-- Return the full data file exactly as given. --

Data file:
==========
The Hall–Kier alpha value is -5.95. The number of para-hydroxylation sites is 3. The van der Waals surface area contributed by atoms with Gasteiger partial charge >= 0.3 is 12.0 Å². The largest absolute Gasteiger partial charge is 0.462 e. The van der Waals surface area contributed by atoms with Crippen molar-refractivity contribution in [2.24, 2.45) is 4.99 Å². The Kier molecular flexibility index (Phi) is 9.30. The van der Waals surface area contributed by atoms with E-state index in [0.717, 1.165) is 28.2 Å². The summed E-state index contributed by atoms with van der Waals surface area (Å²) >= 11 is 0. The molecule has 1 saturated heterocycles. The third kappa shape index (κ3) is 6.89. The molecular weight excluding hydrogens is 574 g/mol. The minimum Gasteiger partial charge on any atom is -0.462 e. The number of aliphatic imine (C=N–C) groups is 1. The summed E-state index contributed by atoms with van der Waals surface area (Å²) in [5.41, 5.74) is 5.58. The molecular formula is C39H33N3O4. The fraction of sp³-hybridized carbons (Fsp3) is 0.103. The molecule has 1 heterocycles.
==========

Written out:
The Hall–Kier alpha value is -5.95. The number of para-hydroxylation sites is 3. The van der Waals surface area contributed by atoms with Gasteiger partial charge >= 0.3 is 12.0 Å². The largest absolute Gasteiger partial charge is 0.462 e. The van der Waals surface area contributed by atoms with Crippen molar-refractivity contribution in [2.24, 2.45) is 4.99 Å². The Kier molecular flexibility index (Phi) is 9.30. The van der Waals surface area contributed by atoms with E-state index in [0.717, 1.165) is 28.2 Å². The summed E-state index contributed by atoms with van der Waals surface area (Å²) >= 11 is 0. The molecule has 1 saturated heterocycles. The third kappa shape index (κ3) is 6.89. The molecular weight excluding hydrogens is 574 g/mol. The minimum Gasteiger partial charge on any atom is -0.462 e. The number of aliphatic imine (C=N–C) groups is 1. The summed E-state index contributed by atoms with van der Waals surface area (Å²) in [5.41, 5.74) is 5.58. The molecular formula is C39H33N3O4. The fraction of sp³-hybridized carbons (Fsp3) is 0.103. The molecule has 1 heterocycles.